Holders of Series A Preferred are entitled to vote with holders of the Company’s common stock and are entitled to one vote per share of common stock into which a share of Series A Preferred is then-convertible on any matter on which holders of the capital stock of the Company are entitled to vote. Each share of Series A Preferred was initially and as of December 31, 2018 convertible, at the option of the holder at any time, into a number of shares of common stock determined by dividing the Stated Value plus any dividends accrued but unpaid thereon by the conversion price of $1.15 (subject to adjustment for stock splits, combinations, certain distributions or similar events). In addition, for so long as shares of Series A Preferred are outstanding, the affirmative vote or consent of holders of a majority of the outstanding shares of Series A Preferred, voting together as a separate class, is necessary before taking certain actions, including but not limited to (i) amending the articles of incorporation, the bylaws or the Certificate of Designation for the Series A Preferred in a manner that would materially and adversely or disproportionately affect the powers, preferences or rights of the Series A Preferred, (ii) liquidating, dissolving or winding up the Company or entering into a Deemed Liquidation Event, (iii) creating or issuing any class of capital stock unless it ranks junior to the Series A Preferred with respect to the distribution of assets on the liquidation, dissolution or winding up of the Company or any Deemed Liquidation Event, payment of dividends and rights of redemption, (iv) reclassifying, altering or amending any existing security that is pari passu or junior to the Series A Preferred with respect to the distribution of assets on the liquidation, dissolution or winding up of the Company or any Deemed Liquidation Event, payment of dividends and rights of redemption if such reclassification, alteration or amendment would render such other security senior or pari passu with the Series A Preferred in respect of any such right, preference or privilege, (v) subject to certain exceptions, purchasing or redeeming any shares of capital stock or paying any dividend or making any distribution thereon and (vi) issuing any shares of Series A Preferred to anyone other than the original holders of the Series A Preferred. Holders of Series A Preferred are entitled to cumulative dividends payable semi-annually in arrears at a rate of (i) 10% per year, if paid in cash, or (ii) 12% per year, if, at the election of the Company, paid through the issuance of additional shares of Series A Preferred. In addition to the dividend rights described above, holders of Series A Preferred are entitled to receive dividends or distributions declared or paid on common stock on an as-converted basis. Following the end of the third quarter of 2018, the Company paid the initial preferred dividend on all outstanding shares of Series A Preferred through the issuance of 600 additional shares of Series A Preferred.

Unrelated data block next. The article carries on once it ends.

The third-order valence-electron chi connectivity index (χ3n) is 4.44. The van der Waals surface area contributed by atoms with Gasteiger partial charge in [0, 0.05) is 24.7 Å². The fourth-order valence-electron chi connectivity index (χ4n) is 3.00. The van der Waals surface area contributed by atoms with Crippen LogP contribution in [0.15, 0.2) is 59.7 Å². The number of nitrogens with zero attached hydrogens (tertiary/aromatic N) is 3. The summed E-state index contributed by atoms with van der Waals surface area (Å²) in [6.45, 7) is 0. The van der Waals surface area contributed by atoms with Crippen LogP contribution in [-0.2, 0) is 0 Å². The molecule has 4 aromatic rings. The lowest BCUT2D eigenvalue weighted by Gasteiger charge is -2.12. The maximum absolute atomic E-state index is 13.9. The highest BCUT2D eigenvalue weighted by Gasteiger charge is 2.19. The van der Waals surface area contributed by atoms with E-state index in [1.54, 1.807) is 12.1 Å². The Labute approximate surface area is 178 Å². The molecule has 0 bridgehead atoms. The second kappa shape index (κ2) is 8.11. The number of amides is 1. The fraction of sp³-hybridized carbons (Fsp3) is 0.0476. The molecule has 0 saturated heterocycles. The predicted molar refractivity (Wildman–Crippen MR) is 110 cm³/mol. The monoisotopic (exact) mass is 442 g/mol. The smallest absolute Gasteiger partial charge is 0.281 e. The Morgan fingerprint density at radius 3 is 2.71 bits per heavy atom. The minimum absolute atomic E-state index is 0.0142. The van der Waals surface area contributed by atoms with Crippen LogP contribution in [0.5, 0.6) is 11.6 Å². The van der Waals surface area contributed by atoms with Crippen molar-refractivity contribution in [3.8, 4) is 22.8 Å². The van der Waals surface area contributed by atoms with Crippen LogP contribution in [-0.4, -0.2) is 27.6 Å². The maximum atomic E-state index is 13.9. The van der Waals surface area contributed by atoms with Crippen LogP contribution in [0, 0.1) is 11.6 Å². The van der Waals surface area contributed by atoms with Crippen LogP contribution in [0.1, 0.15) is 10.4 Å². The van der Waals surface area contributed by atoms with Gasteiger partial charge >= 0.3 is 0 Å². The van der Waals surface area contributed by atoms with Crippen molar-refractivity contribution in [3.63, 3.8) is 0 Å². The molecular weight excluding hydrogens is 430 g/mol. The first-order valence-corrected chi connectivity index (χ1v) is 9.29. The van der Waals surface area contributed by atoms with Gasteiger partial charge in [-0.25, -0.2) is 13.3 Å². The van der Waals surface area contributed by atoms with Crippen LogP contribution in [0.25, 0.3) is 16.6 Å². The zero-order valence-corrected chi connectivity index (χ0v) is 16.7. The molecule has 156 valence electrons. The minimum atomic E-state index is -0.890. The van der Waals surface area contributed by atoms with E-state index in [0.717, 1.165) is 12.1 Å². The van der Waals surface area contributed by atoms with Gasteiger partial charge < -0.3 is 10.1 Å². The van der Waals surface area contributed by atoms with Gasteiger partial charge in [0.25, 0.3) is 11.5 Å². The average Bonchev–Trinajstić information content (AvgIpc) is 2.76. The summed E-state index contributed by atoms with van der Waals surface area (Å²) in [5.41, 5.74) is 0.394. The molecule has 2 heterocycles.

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The Company may redeem shares of Series A Preferred at any time in cash at a price per share equal to the greater of (i) the Stated Value plus any accrued and unpaid dividends thereon and (ii) the product of 1.5 times the Stated Value.